Bankruptcy Judge Chris Klein recently issued his formal confirmation opinion in Stockton’s Chapter 9 bankruptcy case. While there were no real surprises, the opinion makes for entertaining reading given the Court’s more than serious conclusion that:

…it is doubtful that CalPERS even has standing to defend the City pensions from modification, CalPERS has bullied its way about in this case with an iron fist insisting that it and the municipal pensions it services are inviolable. The bully may have an iron fist, but it also turns out to have a glass jaw.

Colorful language to be sure, but critical for every municipality in California and here’s why. Next time we see a Chapter 9 bankruptcy filing, pensions will be up for negotiation just like every other creditor. No longer will cities be able to avoid dealing with pensions in California out of a fear of facing off with CalPERS and its massive bank account. Judge Klein found that CalPERS, as a pension fund administrator, likely does not have standing to object to or intervene in a Chapter 9 bankruptcy case. This means that pensions are now on the restructuring table, for real. And it also means that the conversation between a municipality and its creditors, employees and retirees just got a whole lot more interesting.

As a result of Judge Klein’s opinion, those cities facing no other option but bankruptcy are in a position to fully negotiate their obligations with all of their creditors and consider whether and what changes need to be made to their pension obligations. Cities now know that CalPERS cannot easily run interference and, as a result, cities can negotiate pension obligations directly with employees and retirees without objections from CalPERS. The bully with the glass jaw lost its seat at the table, to the extent it ever had one.

Judge Klein also shoots down CalPERS assertions regarding its “termination lien” finding that the Bankruptcy Code authorizes the avoidance of statutory liens that are not perfected or enforced at the time of the commencement of the case. So, if a city needs to restructure its pension obligations and does so post-filing, CalPERS’ termination lien becomes a “springing lien”, which cannot be enforced. The key point for municipalities is that the lien can only be avoided if the termination of the CalPERS’ agreements occurs after a bankruptcy filing.

Of course no one wants to impair pensions or any other creditor in a municipal restructuring and we all appreciate that Chapter 9 is not a panacea. It is a process to deal with the challenges of municipal restructuring. Nonetheless, where resources are scarce and there is no way through other than a restructuring in bankruptcy court, Judge Klein’s opinion provides a handy road map of how to put pensions on the bargaining table thus creating a more balanced approach to restructuring. That means pensions get talked about at the front end of the case and not at the back end. It also means a city can tackle its restructuring plan by looking at all of its significant liabilities, including pensions, and develop a plan that really works. This is good news for all creditors because essential parties to a restructuring conversation are now playing with a full deck. Before, pensions were off the table because of a fear of taking on CalPERS on top of all the other challenges being addressed.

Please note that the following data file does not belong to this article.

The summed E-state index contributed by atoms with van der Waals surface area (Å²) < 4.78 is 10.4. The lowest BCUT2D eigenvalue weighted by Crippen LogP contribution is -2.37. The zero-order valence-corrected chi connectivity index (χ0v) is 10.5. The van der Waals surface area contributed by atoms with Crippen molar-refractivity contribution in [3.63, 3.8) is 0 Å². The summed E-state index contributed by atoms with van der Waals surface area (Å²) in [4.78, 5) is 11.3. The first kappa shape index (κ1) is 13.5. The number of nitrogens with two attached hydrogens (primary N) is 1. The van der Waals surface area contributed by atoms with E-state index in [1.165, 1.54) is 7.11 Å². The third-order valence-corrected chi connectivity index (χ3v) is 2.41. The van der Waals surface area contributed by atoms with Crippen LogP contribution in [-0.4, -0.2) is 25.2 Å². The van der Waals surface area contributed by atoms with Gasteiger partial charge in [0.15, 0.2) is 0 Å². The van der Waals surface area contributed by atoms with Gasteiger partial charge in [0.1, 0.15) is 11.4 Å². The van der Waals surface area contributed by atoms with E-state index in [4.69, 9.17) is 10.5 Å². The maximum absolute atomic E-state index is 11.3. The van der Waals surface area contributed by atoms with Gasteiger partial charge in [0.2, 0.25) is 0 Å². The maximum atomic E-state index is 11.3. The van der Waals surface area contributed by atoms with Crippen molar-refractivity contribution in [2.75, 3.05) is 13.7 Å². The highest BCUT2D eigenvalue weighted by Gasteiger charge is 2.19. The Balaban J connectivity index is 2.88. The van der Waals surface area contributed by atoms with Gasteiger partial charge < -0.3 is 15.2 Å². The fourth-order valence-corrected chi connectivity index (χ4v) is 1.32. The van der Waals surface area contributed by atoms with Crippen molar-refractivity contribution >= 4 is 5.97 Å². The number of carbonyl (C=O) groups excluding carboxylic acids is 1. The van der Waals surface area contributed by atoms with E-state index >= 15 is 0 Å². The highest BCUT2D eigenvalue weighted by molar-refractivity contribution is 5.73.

It also means that employees and retirees can and should have a seat at California’s pre-bankruptcy negotiating table under AB 506, which provides for neutral evaluation before a bankruptcy filing. As a result, a city considering bankruptcy now has a decent shot of negotiating with all of its critical creditors during the AB 506 process and maybe even a better shot at reaching consensual deals. And AB 506 is now more valuable, thanks to Judge Klein holding early on that creditors, along with the city, have an obligation to negotiate in good faith before filing. Not to mention that a bankruptcy avoids CalPERS’ long feared termination lien.

Now that the impediment of CalPERS has been lifted, all of the parties are free to talk about pensions, along with a city’s other liabilities, early in the process. That levels the playing field for all involved and eliminates what has been a distorted process due to CalPERS’ running interference and refusal to negotiate on behalf of its beneficiaries. Now we know that CalPERS likely does not have standing and that those who are directly impacted by the bankruptcy filing do.  Employees and retirees are represented by their collective bargaining units and there is a long history of retiree committees. If there ever was a hope for reducing the restructuring costs in California, getting everyone to the table early is going to be a big help for cities and for the taxpayers footing most of the bill.